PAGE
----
Impact of deaf client and therapist moods on sign language interpreter recipient mood

UNCG Author/Contributor (non-UNCG co-authors, if there are any, appear on document)
Julianne T. Gold Brunson (Creator)
The University of North Carolina at Greensboro (UNCG )
Web Site:
P. Scott Lawrence

Abstract: This study extended the findings of the 2002 study, “The Impact of Sign Language Interpreter and Therapist Moods on Deaf Recipient Mood” which initiated an examination of the impact of sign language interpreter involvement beyond the issue of facilitating therapist - client dialogue. Professional sign language interpreters are trained to be impartial conduits who neither add nor subtract from the primary dyadic relationship. However, the 2002 study found that despondent interpreter mood caused significant negative mood changes in the deaf participant even when the therapist mood was neutral / slightly cheerful. This current study examines the reverse: whether the mood and affective behavior of the deaf client and therapist can impact on the mood of the working sign language interpreter. Results indicated that the moods of both therapist and deaf client significantly impacted on the mood of the sign language interpreter. Furthermore, deaf client mood had a greater impact than the therapist mood on sign language interpreter mood. Findings suggest a potential for triadic influences in therapy settings. By perceiving, understanding, and utilizing those influences, the quality of the therapeutic alliance can be enhanced.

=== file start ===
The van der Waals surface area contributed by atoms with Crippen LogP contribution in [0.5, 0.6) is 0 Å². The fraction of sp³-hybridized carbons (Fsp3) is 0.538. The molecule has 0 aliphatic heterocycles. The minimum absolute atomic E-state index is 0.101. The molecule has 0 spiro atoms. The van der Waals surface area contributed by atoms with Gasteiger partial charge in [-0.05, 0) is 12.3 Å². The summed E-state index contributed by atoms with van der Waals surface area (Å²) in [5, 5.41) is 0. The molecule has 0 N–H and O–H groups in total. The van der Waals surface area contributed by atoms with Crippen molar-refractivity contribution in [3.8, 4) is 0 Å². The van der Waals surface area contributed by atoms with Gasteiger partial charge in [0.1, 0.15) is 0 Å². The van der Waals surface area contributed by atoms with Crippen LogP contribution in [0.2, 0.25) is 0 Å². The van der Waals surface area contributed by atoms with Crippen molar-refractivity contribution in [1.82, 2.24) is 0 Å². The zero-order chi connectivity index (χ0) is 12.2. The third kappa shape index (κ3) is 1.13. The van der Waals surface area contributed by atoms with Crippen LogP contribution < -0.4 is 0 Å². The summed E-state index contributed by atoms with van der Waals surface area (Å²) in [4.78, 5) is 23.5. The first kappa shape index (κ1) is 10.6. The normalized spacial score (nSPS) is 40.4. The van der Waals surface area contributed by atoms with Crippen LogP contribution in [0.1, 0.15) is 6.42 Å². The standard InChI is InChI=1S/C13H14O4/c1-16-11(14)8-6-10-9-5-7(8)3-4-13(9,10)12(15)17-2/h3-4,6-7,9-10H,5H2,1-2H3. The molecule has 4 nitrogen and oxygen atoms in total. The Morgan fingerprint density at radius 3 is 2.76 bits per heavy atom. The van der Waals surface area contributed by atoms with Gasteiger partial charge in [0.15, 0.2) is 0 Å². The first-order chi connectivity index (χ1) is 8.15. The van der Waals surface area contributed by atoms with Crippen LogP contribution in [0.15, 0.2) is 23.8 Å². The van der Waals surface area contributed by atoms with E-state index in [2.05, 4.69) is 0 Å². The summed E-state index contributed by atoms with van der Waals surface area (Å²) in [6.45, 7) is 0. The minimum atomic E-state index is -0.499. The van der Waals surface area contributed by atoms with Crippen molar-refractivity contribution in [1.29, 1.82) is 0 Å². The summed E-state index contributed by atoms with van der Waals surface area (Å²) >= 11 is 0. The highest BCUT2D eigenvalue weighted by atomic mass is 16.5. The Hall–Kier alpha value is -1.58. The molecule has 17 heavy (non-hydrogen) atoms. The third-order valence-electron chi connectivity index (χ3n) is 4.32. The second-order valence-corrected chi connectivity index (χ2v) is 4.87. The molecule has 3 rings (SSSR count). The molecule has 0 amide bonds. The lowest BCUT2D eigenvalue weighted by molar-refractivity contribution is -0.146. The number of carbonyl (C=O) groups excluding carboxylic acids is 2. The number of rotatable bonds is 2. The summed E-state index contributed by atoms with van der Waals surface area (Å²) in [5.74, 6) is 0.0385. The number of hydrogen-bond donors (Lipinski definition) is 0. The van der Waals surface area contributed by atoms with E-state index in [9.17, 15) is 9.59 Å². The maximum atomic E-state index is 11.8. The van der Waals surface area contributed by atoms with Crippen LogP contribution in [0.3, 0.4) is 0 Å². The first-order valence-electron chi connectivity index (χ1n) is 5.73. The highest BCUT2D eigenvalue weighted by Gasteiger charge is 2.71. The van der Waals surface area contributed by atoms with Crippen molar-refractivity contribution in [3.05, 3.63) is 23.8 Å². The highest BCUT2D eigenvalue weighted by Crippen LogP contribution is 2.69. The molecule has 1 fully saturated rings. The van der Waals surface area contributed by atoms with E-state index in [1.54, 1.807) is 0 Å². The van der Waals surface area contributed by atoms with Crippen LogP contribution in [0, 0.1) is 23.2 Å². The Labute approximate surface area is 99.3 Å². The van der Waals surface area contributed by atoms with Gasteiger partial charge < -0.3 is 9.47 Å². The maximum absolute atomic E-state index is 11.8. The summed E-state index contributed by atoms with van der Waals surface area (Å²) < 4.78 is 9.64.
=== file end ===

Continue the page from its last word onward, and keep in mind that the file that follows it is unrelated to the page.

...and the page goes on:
Additional Information

Language: English
Date: 2009
Coyne's Model, Deaf, Mood, Sign Language Interpreters, Therapy, Triadic effect
American Sign Language $x Translating $x Psychological aspects.
Translating and interpreting $x Psychological aspects.
Interpreters for the deaf.
Deaf $x Services for.

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